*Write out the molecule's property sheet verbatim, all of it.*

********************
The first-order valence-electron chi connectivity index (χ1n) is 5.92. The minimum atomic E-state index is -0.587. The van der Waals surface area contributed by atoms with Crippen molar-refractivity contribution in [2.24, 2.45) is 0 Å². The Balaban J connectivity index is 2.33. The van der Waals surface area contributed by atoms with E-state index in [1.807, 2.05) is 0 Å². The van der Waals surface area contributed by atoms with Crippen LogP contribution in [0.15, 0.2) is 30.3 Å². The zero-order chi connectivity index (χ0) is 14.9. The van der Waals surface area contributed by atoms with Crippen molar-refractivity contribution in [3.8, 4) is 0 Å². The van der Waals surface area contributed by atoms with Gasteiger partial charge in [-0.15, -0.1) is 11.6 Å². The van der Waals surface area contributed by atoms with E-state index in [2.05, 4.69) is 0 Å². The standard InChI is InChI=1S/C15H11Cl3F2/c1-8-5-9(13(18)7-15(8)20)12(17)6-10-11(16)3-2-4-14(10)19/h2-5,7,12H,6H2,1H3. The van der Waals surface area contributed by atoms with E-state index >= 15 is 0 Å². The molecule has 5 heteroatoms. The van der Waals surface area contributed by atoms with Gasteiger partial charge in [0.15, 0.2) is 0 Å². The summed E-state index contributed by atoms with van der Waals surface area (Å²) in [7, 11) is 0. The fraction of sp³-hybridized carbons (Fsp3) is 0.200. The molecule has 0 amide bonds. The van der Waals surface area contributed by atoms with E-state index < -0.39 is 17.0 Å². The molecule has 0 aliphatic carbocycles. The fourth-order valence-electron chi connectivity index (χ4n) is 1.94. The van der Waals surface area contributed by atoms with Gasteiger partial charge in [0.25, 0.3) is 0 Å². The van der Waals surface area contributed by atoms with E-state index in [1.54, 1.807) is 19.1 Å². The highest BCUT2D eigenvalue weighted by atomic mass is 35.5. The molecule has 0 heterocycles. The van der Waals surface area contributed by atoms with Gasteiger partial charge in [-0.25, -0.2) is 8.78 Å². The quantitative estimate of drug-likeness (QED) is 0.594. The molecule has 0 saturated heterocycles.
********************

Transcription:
The first-order valence-electron chi connectivity index (χ1n) is 5.92. The minimum atomic E-state index is -0.587. The van der Waals surface area contributed by atoms with Crippen molar-refractivity contribution in [2.24, 2.45) is 0 Å². The Balaban J connectivity index is 2.33. The van der Waals surface area contributed by atoms with E-state index in [1.807, 2.05) is 0 Å². The van der Waals surface area contributed by atoms with Crippen LogP contribution in [0.15, 0.2) is 30.3 Å². The zero-order chi connectivity index (χ0) is 14.9. The van der Waals surface area contributed by atoms with Crippen molar-refractivity contribution in [3.8, 4) is 0 Å². The van der Waals surface area contributed by atoms with Gasteiger partial charge in [-0.15, -0.1) is 11.6 Å². The van der Waals surface area contributed by atoms with E-state index in [2.05, 4.69) is 0 Å². The standard InChI is InChI=1S/C15H11Cl3F2/c1-8-5-9(13(18)7-15(8)20)12(17)6-10-11(16)3-2-4-14(10)19/h2-5,7,12H,6H2,1H3. The van der Waals surface area contributed by atoms with E-state index >= 15 is 0 Å². The molecule has 5 heteroatoms. The van der Waals surface area contributed by atoms with Gasteiger partial charge in [0.15, 0.2) is 0 Å². The summed E-state index contributed by atoms with van der Waals surface area (Å²) in [7, 11) is 0. The fraction of sp³-hybridized carbons (Fsp3) is 0.200. The molecule has 0 amide bonds. The van der Waals surface area contributed by atoms with E-state index < -0.39 is 17.0 Å². The molecule has 0 aliphatic carbocycles. The fourth-order valence-electron chi connectivity index (χ4n) is 1.94. The van der Waals surface area contributed by atoms with Gasteiger partial charge in [0.25, 0.3) is 0 Å². The van der Waals surface area contributed by atoms with E-state index in [1.54, 1.807) is 19.1 Å². The highest BCUT2D eigenvalue weighted by atomic mass is 35.5. The molecule has 0 heterocycles. The van der Waals surface area contributed by atoms with Gasteiger partial charge in [-0.25, -0.2) is 8.78 Å². The quantitative estimate of drug-likeness (QED) is 0.594. The molecule has 0 saturated heterocycles.